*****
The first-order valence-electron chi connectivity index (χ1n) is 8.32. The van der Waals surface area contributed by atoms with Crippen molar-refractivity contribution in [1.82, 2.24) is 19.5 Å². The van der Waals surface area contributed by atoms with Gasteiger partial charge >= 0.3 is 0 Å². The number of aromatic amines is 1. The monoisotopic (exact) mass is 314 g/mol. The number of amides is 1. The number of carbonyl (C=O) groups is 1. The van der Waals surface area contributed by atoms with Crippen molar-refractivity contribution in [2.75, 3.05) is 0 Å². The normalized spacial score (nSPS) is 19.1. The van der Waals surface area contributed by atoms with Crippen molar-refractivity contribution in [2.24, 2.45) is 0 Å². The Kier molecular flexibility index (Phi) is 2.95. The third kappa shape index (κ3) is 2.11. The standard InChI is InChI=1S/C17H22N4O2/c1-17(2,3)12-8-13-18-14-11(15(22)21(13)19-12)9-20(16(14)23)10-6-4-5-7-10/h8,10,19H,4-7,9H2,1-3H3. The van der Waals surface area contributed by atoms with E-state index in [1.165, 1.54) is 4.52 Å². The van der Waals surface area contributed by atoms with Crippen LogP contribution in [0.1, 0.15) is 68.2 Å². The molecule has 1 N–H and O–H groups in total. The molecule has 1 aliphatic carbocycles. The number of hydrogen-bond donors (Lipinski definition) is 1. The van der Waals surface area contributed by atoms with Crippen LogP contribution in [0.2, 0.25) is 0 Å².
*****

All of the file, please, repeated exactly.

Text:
The first-order valence-electron chi connectivity index (χ1n) is 8.32. The van der Waals surface area contributed by atoms with Crippen molar-refractivity contribution in [1.82, 2.24) is 19.5 Å². The van der Waals surface area contributed by atoms with Gasteiger partial charge >= 0.3 is 0 Å². The number of aromatic amines is 1. The monoisotopic (exact) mass is 314 g/mol. The number of amides is 1. The number of carbonyl (C=O) groups is 1. The van der Waals surface area contributed by atoms with Crippen molar-refractivity contribution in [2.75, 3.05) is 0 Å². The normalized spacial score (nSPS) is 19.1. The van der Waals surface area contributed by atoms with Crippen molar-refractivity contribution in [2.24, 2.45) is 0 Å². The Kier molecular flexibility index (Phi) is 2.95. The third kappa shape index (κ3) is 2.11. The standard InChI is InChI=1S/C17H22N4O2/c1-17(2,3)12-8-13-18-14-11(15(22)21(13)19-12)9-20(16(14)23)10-6-4-5-7-10/h8,10,19H,4-7,9H2,1-3H3. The van der Waals surface area contributed by atoms with E-state index in [1.165, 1.54) is 4.52 Å². The van der Waals surface area contributed by atoms with Crippen LogP contribution in [0.1, 0.15) is 68.2 Å². The molecule has 1 N–H and O–H groups in total. The molecule has 1 aliphatic carbocycles. The number of hydrogen-bond donors (Lipinski definition) is 1. The van der Waals surface area contributed by atoms with Crippen LogP contribution in [0.2, 0.25) is 0 Å².